By Robert D. Fierro
Like tens of thousands of racing fans in the Northeast, I became addicted to Harvey Pack when he began broadcasting his “Pack at the Track” radio program during the 1970s. Anyone who could get away with the kind of the totally 'Noo Yawk' attitude he put forth in a sport that always prided itself on being serious about its “Sport of Kings” sobriquet had to be someone who could probably get away with anything–and for the most part, that's what Harvey Pack did.
When I first met him in the mid-1980s, it was as part of a project a friend had developed with NBC to explore the inside of horse racing. The way he greeted us put into perspective what he always was known to do: he could throw the bull with the best, but he never gave you bull. If he liked you from the start, you were welcomed into his lair; if he didn't, you did not get past the cave entrance.
I was lucky that he smiled on me even if that TV project was dead on arrival.
His lair was on the second floor of Aqueduct, in the basement at Belmont and trackside at Saratoga, where fans from upstate and New England also loved his bantering way. I was fortunate that by being allowed into the lair I got to meet many people who developed into strong acquaintances like John Pricci and John Imbriale–or future business associates like prominent owner Bob Spiegel.
Somehow, he managed to worm me onto his Tuesday night racing recap shows even when I became prominent in the New York breeding industry whose product he privately disdained with a sobriquet of his own which is not quite fit for a family newspaper. I still have the video tapes from those shows and suppose they should be converted to digital since the VCR is long gone, but the memories are strong without having to rewind the lives we lived.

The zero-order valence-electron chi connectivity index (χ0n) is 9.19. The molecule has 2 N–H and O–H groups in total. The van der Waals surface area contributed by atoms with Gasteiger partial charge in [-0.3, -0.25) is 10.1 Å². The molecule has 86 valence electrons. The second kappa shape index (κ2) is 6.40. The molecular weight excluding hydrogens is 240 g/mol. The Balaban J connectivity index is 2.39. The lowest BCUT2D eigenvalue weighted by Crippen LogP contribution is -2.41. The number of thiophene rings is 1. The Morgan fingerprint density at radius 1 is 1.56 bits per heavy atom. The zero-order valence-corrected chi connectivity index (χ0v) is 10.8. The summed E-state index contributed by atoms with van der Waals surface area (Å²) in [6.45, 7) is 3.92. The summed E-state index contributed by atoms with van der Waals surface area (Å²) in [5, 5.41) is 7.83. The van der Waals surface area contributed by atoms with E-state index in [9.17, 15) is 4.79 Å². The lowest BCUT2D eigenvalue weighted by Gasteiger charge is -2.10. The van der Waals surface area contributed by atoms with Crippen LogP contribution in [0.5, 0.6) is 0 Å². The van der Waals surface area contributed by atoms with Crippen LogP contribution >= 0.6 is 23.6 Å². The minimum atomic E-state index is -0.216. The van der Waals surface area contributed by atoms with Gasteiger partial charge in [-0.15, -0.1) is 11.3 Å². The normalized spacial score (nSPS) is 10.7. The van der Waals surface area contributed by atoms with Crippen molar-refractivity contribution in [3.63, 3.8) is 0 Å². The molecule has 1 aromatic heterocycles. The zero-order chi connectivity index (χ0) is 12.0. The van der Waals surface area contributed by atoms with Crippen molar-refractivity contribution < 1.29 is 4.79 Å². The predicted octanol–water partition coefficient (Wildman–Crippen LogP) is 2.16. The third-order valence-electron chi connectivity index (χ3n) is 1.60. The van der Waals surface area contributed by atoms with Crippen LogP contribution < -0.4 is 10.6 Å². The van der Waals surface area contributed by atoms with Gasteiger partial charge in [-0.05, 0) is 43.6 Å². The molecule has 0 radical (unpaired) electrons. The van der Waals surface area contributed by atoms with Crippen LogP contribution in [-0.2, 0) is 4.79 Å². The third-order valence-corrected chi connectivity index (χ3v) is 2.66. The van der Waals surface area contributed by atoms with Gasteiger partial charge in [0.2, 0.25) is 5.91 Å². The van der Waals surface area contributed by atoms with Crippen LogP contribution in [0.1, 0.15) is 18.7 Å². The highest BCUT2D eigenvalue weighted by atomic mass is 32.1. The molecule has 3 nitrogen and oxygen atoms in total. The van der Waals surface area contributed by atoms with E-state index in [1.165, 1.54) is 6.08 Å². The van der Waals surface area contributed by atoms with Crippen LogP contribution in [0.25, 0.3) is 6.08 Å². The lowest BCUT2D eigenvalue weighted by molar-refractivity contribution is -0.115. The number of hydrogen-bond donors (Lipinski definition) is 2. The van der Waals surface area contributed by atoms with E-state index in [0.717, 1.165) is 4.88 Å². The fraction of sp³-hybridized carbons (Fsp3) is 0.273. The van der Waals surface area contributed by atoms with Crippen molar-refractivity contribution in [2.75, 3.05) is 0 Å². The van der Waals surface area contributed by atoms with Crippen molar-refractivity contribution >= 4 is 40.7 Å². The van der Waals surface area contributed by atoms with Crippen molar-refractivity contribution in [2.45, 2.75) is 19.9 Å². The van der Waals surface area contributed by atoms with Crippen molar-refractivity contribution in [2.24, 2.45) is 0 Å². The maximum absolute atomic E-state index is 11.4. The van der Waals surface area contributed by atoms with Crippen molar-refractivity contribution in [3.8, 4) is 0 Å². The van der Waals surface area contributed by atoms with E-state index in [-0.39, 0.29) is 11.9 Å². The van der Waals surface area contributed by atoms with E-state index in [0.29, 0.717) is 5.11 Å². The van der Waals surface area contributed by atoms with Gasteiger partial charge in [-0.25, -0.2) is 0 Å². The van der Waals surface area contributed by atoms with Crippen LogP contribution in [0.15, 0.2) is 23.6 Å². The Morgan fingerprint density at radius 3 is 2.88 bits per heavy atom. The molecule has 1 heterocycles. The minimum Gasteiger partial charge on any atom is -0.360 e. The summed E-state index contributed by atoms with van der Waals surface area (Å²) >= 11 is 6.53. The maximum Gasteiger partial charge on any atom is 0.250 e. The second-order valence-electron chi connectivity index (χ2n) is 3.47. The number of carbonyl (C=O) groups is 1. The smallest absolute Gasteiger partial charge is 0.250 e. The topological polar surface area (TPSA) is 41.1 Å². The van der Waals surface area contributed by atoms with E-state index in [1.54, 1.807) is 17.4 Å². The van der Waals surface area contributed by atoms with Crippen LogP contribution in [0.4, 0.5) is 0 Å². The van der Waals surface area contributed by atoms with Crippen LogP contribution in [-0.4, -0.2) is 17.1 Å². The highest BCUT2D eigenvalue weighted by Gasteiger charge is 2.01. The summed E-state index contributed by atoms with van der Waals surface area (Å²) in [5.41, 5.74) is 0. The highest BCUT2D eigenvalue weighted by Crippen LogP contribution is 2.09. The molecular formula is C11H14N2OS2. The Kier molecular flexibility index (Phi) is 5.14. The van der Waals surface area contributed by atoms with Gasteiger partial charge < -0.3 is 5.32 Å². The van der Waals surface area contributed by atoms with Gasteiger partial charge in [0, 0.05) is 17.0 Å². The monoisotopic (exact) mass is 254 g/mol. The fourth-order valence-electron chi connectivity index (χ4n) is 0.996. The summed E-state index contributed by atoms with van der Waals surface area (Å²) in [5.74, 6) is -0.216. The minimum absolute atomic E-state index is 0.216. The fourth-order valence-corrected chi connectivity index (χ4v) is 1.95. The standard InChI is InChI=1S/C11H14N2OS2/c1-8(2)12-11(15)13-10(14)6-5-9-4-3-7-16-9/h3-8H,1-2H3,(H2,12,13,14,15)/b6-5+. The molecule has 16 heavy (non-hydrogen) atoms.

Harvey was a pal for a long time. He was also a perfect New York mensch–a hero to the horseplayer and (secretly at times) more than a few of the hobnobs of the sport. When the news came of his passing, what popped into my brain was that NYRA should do something permanent to honor a man who, in many ways, helped save the sport he loved when it needed all the help it could get.
So, since there is a statue in the Saratoga paddock of a horse that epitomized the lifetime achievement of a pillar of the sport of “kings”–Sea Hero; and, since there is a statue in the Belmont paddock of the great “savior” of racing–Secretariat; should there not be one placed in the horseplayer's perfect paddock–Aqueduct–to honor a man who, like the horse, will always be with us.